|incident map from "Occupy Farm Lane"|
Tuesday, December 27, 2011
Friday, December 23, 2011
Thursday, December 22, 2011
|my dad inspects heifers for signs|
of estrus on a rainy morning
Tuesday, December 20, 2011
|staying clean = boring|
Saturday, December 17, 2011
Sunday, December 4, 2011
Thursday, November 24, 2011
Wednesday, November 23, 2011
Tuesday, November 22, 2011
|our newly delivered calf enjoying its hay bed|
There are times you have to make decisions you would rather not have to make, and this morning was a prime example of that. But this time, at least, there was a silver lining in an otherwise dark cloud.
|my dad looks down at the calf he delivered via c-section|
Tuesday, November 15, 2011
|heifers standing at their hayring|
Monday, October 17, 2011
|"Heck no! We won't go!"|
(1:51pm) BREAKING: All 187
(2:30pm) Officials confirm that milk from
(2:34pm) Says farmer Will Gilmer of
(2:38pm) Gilmer adds that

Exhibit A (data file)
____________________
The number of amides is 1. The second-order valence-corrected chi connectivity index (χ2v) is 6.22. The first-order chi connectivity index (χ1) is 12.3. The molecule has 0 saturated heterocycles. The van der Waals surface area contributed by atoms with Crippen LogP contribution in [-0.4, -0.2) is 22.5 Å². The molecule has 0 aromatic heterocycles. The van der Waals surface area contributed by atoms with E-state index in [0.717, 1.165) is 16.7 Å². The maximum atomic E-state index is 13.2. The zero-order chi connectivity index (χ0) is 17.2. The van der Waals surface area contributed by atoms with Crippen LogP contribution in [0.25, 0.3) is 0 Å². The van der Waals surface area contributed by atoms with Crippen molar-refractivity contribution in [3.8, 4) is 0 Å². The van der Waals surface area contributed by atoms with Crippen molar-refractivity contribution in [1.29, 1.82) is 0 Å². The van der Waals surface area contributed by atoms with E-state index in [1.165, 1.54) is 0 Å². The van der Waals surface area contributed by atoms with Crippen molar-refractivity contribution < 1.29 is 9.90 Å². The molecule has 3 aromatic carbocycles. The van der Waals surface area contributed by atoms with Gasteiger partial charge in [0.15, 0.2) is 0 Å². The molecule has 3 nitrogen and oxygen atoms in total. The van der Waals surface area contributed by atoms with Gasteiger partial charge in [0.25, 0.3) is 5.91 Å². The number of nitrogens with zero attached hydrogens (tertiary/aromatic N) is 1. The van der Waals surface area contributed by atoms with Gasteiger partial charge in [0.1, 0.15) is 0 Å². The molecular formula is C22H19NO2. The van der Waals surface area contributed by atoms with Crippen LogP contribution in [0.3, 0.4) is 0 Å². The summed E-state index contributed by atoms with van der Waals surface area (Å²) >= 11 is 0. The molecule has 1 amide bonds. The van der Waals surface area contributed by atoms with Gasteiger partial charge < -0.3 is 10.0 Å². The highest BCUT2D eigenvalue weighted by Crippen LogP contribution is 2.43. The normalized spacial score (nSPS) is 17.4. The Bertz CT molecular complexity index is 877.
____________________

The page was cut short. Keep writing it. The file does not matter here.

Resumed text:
(2:45pm) Following their milking and release, these
(3:10pm) In a move being described as "typical", several
(3:20pm) When asked to comment on
(3:57pm) Scene from behind the loafing barn as cows return to pasture following
Once we finished our normal afternoon farm duties, I launched my investigation. My first inclination was to check the maternity pasture and inquire if any dry cows' had gotten wind of the milking herd's plot. They were all eating hay and too busy to talk to me, though in all likelihood I doubt the dry cows would have said anything even if they weren't eating.
|undated file photo of|
GDF #0007, aka "Donkey"
Sunday, October 16, 2011
Saturday, October 8, 2011
|dumping a load of chopped sudex|
Friday, September 23, 2011
Tuesday, September 13, 2011
|GDF #636 "Adele" shades on a sunny September day|
Wednesday, August 31, 2011
|the silage chopper in action|
|a full silage bunker or "pit"|
|"And he takes the tractor|
Thursday, August 18, 2011
|windrowed hay ready to be baled|
Dad returned with the belts at 9am, and I started raking an hour later. Since we had a heavy dew, we decided to let the hay sit in windrows for about two hours before we put the baler in the field. I pulled up a RADAR image on my phone around 11, and promptly called my dad to say we needed to start baling immediately. As you can tell by the picture, there is a very good chance that we will be rained out this afternoon.